By Rebecca Black, PA
The Supreme Court is set to hear an appeal by the PSNI Chief Constable against a ruling that his force's legacy unit lacks the independence to probe the suspected killing of a woman by the military.
Jean Smyth, 24, was shot dead as she sat in a car on the Glen Road in June 1972.
In 2017 a High Court judge found that the family of Mrs Smyth have been let down for decades by the criminal investigation system.
In March the PSNI Chief Constable lost an appeal against a ruling that he had not shown that a legacy unit within his force had the practical independence for a new probe into the killing.
The case is now set to be heard by the Supreme Court.
The Chief Constable had also challenged two other Appeal Court rulings.
However, Northern Ireland's Lord Chief Justice Sir Declan Morgan said it was for the Supreme Court to decide whether it wanted to take those cases, pointing out the same principle of the independence ran through all three.
The other two cases are a ruling made in July that the families of the victims of the Glenanne Gang had a legitimate expectation an independent investigation would take place and the dismissing of an appeal by police against a ruling that detectives should revisit a decision to end their inquiry into allegations of torture in custody in 1971 by a group of former internees known as the Hooded Men.
Speaking outside court, Grainne Teggart, Amnesty International's Northern Ireland campaign manager, said the Hooded Men are looking forward to an investigation starting.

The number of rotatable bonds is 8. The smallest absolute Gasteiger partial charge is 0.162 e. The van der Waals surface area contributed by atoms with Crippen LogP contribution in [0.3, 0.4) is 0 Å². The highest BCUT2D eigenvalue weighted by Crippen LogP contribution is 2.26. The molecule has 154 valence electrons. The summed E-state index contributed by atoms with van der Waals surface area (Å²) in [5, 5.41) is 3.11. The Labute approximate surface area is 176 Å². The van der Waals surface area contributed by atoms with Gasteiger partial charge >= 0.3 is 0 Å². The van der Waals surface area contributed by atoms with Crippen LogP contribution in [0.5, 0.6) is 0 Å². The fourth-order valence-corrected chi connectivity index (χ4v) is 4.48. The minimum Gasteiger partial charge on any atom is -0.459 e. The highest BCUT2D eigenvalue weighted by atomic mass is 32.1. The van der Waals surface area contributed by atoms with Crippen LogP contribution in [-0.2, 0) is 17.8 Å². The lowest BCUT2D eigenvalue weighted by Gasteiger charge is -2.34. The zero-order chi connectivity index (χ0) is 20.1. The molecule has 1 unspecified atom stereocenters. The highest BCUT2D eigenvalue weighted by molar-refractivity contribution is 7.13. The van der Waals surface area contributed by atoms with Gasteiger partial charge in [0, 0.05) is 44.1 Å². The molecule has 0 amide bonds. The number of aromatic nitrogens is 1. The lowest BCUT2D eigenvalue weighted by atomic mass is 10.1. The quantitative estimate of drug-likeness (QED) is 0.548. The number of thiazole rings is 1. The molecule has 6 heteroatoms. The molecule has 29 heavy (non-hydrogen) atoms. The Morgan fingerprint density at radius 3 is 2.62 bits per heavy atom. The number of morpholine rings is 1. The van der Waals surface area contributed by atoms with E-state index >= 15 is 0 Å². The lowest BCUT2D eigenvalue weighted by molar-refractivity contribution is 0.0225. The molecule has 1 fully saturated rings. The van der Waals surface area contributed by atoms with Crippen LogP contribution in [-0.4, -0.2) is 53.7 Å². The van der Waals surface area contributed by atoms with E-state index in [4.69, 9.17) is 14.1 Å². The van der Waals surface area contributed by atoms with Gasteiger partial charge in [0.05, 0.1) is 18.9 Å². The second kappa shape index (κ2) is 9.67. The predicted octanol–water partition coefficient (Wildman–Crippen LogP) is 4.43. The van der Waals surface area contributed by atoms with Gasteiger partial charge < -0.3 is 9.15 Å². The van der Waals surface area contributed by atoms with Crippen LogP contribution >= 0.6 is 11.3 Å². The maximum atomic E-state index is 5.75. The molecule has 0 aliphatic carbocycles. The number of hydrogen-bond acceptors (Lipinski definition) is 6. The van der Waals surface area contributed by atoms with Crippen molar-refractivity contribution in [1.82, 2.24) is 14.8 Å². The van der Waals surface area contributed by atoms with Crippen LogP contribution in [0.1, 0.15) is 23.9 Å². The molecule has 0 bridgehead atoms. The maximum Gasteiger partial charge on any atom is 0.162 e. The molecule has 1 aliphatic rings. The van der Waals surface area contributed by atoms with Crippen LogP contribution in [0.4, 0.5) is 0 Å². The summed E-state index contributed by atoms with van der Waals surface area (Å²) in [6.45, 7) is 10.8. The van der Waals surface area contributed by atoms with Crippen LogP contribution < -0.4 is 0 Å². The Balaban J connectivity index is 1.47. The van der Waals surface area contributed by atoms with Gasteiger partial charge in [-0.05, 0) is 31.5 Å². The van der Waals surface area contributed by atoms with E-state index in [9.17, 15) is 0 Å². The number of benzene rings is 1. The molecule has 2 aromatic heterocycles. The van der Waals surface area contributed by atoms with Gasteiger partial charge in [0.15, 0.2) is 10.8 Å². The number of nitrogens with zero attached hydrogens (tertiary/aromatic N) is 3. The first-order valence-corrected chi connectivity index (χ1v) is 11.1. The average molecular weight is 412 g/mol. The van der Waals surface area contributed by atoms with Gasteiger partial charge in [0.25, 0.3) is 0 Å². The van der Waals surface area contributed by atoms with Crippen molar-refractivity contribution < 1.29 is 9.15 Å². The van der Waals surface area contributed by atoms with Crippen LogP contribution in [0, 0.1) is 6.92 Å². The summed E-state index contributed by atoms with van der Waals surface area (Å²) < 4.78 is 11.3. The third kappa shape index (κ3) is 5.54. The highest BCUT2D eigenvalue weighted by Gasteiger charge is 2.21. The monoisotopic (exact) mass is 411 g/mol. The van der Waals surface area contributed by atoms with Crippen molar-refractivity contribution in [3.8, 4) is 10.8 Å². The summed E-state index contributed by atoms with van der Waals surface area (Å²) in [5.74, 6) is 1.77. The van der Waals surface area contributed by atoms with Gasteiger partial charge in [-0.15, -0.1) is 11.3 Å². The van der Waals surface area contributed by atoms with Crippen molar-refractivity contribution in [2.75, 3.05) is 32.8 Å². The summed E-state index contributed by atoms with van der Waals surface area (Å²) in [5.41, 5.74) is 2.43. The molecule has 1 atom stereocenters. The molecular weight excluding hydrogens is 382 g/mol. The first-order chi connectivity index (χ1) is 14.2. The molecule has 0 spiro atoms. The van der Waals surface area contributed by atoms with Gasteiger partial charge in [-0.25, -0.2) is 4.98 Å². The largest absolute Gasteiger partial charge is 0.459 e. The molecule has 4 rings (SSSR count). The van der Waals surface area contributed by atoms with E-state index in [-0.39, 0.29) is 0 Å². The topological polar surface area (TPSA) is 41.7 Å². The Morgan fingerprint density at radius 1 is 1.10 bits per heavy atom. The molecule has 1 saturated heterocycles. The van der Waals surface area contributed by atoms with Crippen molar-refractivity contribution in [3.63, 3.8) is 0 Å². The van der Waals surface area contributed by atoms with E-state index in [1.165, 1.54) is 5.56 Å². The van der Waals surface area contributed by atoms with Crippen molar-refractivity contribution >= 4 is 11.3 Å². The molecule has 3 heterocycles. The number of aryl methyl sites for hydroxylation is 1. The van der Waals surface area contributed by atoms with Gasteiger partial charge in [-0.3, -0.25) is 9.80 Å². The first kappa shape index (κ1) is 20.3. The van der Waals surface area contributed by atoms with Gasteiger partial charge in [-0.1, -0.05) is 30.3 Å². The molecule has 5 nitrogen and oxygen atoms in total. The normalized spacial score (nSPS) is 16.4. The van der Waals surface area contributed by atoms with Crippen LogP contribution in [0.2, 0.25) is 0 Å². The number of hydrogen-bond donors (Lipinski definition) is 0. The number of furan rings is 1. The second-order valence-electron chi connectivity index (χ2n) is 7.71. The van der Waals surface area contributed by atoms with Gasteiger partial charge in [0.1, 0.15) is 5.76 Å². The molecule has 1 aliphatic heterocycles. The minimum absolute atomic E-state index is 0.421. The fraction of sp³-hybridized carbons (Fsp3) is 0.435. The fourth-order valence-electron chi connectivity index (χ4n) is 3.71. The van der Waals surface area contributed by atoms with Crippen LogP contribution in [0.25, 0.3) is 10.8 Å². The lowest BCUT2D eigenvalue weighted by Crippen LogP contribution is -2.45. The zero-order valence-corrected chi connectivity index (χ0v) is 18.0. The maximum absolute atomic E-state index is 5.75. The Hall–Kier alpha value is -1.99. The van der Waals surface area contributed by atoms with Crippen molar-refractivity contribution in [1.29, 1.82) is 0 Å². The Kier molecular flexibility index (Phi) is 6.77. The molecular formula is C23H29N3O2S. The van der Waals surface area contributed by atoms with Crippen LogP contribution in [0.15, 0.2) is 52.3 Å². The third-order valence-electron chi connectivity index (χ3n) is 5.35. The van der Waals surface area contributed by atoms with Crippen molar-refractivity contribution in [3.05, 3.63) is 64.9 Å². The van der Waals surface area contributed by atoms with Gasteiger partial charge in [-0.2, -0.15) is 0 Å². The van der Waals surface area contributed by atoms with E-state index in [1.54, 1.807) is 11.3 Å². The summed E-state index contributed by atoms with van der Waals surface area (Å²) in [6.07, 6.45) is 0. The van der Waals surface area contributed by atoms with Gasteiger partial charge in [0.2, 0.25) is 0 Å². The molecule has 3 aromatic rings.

"After nearly five decades of fighting for justice, these men can now expect an independent, human rights-compliant investigation into their torture to finally get under way," she said.
"Justice must be delivered. These men deserve answers.
"Those who sanctioned and carried out their torture must be held accountable, including where possible, prosecutions."
Meanwhile, Francis McGuigan, one of the 'Hooded Men' says he wants an independent investigation to be launched:
In a statement on Wednesday, PSNI Assistant Chief Constable George Clarke said the decision had been taken to appeal over "significant implications for present day policing" in the last Hooded Men judgment.
He said that lodging the appeal "will not affect the steps PSNI is progressing to put in place an independent review into these matters", adding "we hope this will be of some comfort to those who have been affected by this case".